Sunday, July 20, 2014

Harper Tries To Foment A Crisis

Harper has taken a surprising number of losing cases to the Supreme Court of Canada.  Most, if not all, were obviously places where the government's position is one that is in direct contradiction with the Constitution of Canada.  Even a relative neophyte in Constitutional law in Canada can spot that, whether it is Harper's desire to "reform" the Senate or the government's daft position on prostitution.  

Now we have the CPC caucus starting to trot out the "undemocratic" talking points.
Dan Albas, the MP for Okanagan-Coquihalla, says that while he respects the courts he also believes an increasing number of groups are using litigation to advance policies the government will not put forward. 
"Often the Plan B is to do an end-run around our democratic process and turn to the courts where it seems some judges are quite happy to engage. This can result in decisions contrary to what have been decided in our democratic process," Albas told CBC Radio's The House.
Let's see ... the government is unwilling to engage with the issues that various groups are raising (presumably on ideological grounds, given the pattern of the Harper Government), so they take it to the courts.

First of all, that means that these groups are raising issues which are not just minor problems, but in fact have a legal basis where the current policy or laws are in fact inconsistent with the fundamental principles of Canada's legal system and laws.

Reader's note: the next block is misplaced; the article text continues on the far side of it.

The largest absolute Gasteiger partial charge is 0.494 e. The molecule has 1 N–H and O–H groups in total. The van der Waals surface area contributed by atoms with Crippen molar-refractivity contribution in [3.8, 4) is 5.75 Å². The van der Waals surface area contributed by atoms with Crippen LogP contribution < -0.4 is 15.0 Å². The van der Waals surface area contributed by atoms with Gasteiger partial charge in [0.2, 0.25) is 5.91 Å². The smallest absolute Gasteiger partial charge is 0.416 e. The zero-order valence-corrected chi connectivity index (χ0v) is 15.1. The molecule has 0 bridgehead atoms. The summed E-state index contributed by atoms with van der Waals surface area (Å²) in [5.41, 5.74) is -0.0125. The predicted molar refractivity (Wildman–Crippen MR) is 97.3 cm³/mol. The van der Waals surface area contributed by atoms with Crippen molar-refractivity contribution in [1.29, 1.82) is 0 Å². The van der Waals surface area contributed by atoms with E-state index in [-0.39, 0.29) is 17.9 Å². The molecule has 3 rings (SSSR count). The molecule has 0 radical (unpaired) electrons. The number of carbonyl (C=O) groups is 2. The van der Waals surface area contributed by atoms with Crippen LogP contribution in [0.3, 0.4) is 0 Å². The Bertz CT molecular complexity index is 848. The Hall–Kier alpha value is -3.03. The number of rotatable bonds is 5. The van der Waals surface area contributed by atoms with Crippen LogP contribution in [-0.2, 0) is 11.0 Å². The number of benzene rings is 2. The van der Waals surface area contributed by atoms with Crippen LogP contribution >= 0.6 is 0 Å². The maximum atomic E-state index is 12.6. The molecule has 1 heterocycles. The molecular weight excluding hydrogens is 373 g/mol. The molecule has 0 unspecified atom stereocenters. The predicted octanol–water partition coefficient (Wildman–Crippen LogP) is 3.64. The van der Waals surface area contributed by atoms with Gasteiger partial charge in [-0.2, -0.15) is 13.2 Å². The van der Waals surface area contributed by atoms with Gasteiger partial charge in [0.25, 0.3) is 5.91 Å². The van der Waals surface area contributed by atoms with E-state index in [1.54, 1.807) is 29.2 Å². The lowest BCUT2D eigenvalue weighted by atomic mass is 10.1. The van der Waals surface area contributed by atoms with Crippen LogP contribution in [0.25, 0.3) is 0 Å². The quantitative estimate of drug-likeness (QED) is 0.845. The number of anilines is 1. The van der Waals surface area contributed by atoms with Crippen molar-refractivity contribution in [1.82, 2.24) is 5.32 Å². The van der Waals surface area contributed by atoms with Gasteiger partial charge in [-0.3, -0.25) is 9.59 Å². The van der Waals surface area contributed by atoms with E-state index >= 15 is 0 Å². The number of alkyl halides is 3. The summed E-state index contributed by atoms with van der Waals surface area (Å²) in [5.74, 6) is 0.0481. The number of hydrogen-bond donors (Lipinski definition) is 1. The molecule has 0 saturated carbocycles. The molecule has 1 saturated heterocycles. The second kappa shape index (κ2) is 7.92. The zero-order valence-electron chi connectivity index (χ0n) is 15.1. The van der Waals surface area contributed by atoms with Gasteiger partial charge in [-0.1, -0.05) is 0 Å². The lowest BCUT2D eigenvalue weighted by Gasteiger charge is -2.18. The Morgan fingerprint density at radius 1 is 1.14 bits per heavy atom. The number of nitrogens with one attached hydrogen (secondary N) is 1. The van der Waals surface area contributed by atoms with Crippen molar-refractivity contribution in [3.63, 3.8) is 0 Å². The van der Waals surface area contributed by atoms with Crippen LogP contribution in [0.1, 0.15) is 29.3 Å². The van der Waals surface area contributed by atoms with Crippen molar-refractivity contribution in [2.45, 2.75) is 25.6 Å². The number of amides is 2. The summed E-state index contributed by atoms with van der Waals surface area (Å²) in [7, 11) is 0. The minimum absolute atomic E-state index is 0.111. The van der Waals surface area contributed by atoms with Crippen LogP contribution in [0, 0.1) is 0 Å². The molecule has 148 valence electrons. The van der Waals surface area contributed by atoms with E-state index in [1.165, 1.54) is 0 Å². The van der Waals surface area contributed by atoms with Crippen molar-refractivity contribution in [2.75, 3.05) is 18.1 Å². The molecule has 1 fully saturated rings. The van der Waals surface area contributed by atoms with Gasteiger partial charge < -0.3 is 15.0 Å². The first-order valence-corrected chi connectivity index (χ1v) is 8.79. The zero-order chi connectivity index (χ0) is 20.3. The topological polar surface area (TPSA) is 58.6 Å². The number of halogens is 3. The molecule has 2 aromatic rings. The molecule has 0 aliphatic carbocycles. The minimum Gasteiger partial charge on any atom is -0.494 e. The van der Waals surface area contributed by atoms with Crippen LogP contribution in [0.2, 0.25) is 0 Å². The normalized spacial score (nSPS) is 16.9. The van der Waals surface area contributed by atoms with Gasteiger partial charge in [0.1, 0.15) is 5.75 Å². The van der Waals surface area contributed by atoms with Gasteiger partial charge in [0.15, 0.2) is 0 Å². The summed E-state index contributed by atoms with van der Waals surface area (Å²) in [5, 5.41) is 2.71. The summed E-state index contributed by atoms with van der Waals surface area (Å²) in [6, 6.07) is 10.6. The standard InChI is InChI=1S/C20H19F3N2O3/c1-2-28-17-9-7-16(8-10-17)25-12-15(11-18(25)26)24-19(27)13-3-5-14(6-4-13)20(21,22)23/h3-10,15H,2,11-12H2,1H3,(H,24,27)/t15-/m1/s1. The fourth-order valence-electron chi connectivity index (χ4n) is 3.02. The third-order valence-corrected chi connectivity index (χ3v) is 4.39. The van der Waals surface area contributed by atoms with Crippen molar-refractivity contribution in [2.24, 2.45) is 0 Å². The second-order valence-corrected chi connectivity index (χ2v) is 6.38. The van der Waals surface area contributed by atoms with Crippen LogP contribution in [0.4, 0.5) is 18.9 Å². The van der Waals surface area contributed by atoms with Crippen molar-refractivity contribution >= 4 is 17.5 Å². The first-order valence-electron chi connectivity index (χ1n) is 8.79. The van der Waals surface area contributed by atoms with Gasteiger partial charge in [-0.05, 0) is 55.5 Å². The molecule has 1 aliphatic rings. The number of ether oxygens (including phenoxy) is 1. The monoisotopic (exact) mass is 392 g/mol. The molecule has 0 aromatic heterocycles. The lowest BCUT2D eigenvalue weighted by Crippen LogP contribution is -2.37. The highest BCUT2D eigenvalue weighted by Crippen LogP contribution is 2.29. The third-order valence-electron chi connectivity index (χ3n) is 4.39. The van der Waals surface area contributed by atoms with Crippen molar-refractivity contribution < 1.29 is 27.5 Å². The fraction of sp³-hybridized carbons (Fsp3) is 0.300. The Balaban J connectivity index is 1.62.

Second, if the government is unwilling to engage on these issues, they leave the public with little other option but to force the matter by pursuing justice in the courts.
"Basically what you're having is a judge can overturn and then cost the taxpayer a lot of money without any accountability or representation on their behalf," Albas said. 
... 
The British Columbia MP said it's important to ask whether there is the right balance between the executive branch and the judicial branch to make sure every Canadian is well-represented. 
"If citizens through the democratic process are unable to make policy decisions because of unelected judges and well-financed interest groups, I submit we collectively lose," Albas said.
Well, we already know that Harper views the Constitution of this country as an impediment to his goals.  It stands to reason that he is also going to see the judiciary and any other branch of government that would dare challenge his wisdom as a bad thing too.

The Conservatives are basically taking the stance that as the governing party, they have a right to decide what issues they are going to address and when.  This is true ... to a point.  However, the courts can declare a given law or policy as illegal / unconstitutional on a variety of grounds when a case is put before them.

This is not "undemocratic" in the least.  In fact it is one of the cornerstones of a healthy democracy.  There are checks and balances in place which curb the power of the "democratic majority" (which I will point out in the last election was effectively just over 20% of the eligible voters) to run amok.

The point of an independent judiciary whose sole job it is to study and interpret the law of Canada is to ensure that the legislative and executive branches of our government cannot arbitrarily abuse the rights of citizens.  Make no mistake about it, what Harper proposed doing with the Senate abused your rights every bit as much as some of his laws.  By attempting to undermine the amending formula, he was effectively trying to set a precedent that the executive branch could propose and enact radical changes to the foundation of this country's laws without engaging with the provinces - thereby negating your democratic voice at not one level of government but two levels of government.

The judiciary in Canada isn't being "undemocratic" at all.  It is the Harper Government which is being undemocratic, and attempting to impose the tyranny of their followers on all Canadians without being held accountable.

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